The Bible Says What? ‘A surrogate mother was cast out’

The Bible Says What? ‘A surrogate mother was cast out’

Rabbi Shulamit Ambalu delves into the Torah and picks out a controversial point, before offering a Reform Jewish response

Sephardi Torah scrolls
Sephardi Torah scrolls

Our ancestors were familiar with the idea of “building families through surrogacy”. As Sarah says to Abraham: “God has kept me from bearing children, come now and consort with my maidservant, perhaps I will be built up through her” (Genesis 16:2). We call this partial surrogacy, because it provides a genetic link between father and the future child.

Practices like this were not uncommon: Abraham’s grandson Jacob has children with the maidservants Bilhah and Zilpah. These non-Israelite women become part of the clan: they are family members raising their own and each other’s children.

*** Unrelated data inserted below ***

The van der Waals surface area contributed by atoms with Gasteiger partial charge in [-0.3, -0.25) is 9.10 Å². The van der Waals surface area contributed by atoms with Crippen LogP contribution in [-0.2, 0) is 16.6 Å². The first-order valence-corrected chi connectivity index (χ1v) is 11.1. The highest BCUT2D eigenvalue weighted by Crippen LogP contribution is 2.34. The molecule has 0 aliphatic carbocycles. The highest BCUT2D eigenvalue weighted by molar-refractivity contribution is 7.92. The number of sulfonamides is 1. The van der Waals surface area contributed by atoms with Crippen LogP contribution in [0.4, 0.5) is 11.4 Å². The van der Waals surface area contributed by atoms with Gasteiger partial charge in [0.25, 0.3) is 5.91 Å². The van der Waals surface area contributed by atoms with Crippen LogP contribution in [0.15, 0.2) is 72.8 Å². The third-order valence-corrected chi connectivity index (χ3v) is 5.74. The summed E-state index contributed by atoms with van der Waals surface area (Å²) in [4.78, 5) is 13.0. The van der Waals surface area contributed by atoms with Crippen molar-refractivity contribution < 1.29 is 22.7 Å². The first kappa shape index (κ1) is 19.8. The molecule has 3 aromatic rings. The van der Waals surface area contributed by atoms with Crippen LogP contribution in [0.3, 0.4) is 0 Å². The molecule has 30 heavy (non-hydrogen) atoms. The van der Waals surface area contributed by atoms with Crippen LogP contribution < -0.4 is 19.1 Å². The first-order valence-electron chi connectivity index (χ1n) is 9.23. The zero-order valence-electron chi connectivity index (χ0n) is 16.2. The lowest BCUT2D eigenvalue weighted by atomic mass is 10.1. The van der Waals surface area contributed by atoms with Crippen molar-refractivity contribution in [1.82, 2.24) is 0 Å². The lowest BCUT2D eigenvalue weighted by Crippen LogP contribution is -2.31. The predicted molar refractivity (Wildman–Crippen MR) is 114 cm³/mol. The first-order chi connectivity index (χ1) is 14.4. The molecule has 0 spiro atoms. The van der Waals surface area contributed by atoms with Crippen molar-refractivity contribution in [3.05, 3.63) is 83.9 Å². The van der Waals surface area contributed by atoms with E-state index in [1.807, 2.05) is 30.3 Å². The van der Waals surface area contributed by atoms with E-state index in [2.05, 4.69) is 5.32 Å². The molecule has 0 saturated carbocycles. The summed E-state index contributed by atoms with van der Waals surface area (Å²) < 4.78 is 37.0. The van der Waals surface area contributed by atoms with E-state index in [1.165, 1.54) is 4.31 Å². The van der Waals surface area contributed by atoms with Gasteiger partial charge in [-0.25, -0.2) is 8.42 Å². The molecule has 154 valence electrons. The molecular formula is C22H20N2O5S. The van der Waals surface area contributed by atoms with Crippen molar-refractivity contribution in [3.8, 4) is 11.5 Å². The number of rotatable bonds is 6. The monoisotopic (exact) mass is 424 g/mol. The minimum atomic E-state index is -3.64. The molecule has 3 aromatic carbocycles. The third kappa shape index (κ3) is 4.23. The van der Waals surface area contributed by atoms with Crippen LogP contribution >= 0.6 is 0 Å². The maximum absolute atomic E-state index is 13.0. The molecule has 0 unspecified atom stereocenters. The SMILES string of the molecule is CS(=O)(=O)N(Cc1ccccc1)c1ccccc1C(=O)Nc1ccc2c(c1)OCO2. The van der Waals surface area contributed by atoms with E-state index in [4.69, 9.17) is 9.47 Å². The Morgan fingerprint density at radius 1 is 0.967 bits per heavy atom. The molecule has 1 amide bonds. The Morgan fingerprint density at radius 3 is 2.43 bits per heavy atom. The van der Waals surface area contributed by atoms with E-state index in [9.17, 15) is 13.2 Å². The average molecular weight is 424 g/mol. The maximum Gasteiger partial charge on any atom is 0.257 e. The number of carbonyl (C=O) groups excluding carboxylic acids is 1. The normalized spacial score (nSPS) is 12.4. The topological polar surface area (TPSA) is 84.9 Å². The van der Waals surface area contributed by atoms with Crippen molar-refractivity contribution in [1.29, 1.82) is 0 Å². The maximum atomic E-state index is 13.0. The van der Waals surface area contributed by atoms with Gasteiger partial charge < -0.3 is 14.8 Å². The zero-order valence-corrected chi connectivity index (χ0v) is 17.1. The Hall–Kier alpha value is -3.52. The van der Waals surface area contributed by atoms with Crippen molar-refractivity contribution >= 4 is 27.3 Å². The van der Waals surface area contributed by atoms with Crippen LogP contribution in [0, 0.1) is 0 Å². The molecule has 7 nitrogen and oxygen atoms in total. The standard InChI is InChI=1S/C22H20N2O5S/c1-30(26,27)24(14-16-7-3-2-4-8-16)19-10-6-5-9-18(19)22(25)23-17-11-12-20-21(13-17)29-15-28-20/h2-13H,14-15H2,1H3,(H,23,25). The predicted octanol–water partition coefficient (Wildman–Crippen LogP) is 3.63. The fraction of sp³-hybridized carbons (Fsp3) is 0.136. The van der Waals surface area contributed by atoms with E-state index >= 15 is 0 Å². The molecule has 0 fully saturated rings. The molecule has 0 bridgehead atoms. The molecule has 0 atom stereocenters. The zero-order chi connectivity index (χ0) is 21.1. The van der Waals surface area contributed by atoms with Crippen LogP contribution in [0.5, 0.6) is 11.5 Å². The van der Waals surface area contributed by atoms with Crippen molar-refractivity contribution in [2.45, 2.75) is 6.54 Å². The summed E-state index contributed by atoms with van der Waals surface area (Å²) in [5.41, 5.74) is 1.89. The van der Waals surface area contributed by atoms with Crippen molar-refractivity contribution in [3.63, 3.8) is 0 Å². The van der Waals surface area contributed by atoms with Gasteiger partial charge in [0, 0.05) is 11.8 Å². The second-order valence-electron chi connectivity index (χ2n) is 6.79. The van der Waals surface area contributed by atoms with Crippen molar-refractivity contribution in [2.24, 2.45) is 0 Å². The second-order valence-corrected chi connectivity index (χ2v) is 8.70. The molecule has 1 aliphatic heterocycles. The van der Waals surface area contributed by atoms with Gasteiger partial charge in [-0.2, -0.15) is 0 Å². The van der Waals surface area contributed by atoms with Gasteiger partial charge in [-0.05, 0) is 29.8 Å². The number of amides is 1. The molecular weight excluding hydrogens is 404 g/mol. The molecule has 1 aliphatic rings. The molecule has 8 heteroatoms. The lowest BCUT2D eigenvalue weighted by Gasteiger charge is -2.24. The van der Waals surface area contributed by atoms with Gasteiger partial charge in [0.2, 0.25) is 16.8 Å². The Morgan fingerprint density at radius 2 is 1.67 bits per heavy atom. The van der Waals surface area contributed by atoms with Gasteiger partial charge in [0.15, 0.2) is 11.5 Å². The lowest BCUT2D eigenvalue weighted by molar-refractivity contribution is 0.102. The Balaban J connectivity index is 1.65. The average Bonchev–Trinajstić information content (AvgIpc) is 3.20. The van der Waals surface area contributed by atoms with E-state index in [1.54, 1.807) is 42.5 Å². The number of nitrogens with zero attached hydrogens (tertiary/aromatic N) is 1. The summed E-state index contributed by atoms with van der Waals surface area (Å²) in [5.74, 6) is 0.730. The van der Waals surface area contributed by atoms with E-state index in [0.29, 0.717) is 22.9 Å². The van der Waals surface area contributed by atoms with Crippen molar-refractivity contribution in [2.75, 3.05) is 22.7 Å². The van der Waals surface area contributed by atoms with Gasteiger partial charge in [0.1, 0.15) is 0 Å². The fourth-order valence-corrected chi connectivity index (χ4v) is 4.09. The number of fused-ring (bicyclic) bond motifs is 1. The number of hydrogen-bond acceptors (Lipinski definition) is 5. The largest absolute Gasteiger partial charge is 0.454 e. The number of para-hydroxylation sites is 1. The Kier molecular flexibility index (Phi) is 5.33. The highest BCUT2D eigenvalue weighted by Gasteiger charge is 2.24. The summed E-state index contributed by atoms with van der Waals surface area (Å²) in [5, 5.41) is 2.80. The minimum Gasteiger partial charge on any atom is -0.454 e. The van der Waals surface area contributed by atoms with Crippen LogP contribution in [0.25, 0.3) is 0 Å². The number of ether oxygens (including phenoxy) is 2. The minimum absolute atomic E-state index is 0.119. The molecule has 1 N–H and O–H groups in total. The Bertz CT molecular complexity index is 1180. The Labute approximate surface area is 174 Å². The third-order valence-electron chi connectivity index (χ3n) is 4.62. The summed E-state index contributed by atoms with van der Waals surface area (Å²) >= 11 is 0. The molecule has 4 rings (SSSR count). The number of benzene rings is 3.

This is in contrast to Hagar, who bears a child for Abraham and is then “sent away” at Abraham and Sarah’s command (Genesis 21:14).

These biblical women and their stories are incredibly helpful in understanding surrogacy today. The government is now consulting on changes to surrogacy law, so that the “intended parents” can acquire parental rights at birth, instead of waiting for several months.

The waiting period is there to safeguard the birth mother, so she has time to give her full, informed consent. Other proposed changes include the possibility of making payments to the ‘host’.

Now that more children are born to women acting as surrogates, who have no genetic connection with the child they will carry, there is a real chance that the commercialisation of birth becomes ever more biblical.

Who knows how many women in future will find themselves, like Hagar, cast out once their work is done? Perhaps we can learn from the story of Hagar, in contrast to Bilhah and Zilpah, and build structures that prevent the mistakes our biblical ancestors made before us.

Rabbi Shulamit Ambalu serves Sha’arei Tsedek North London Reform Synagogue

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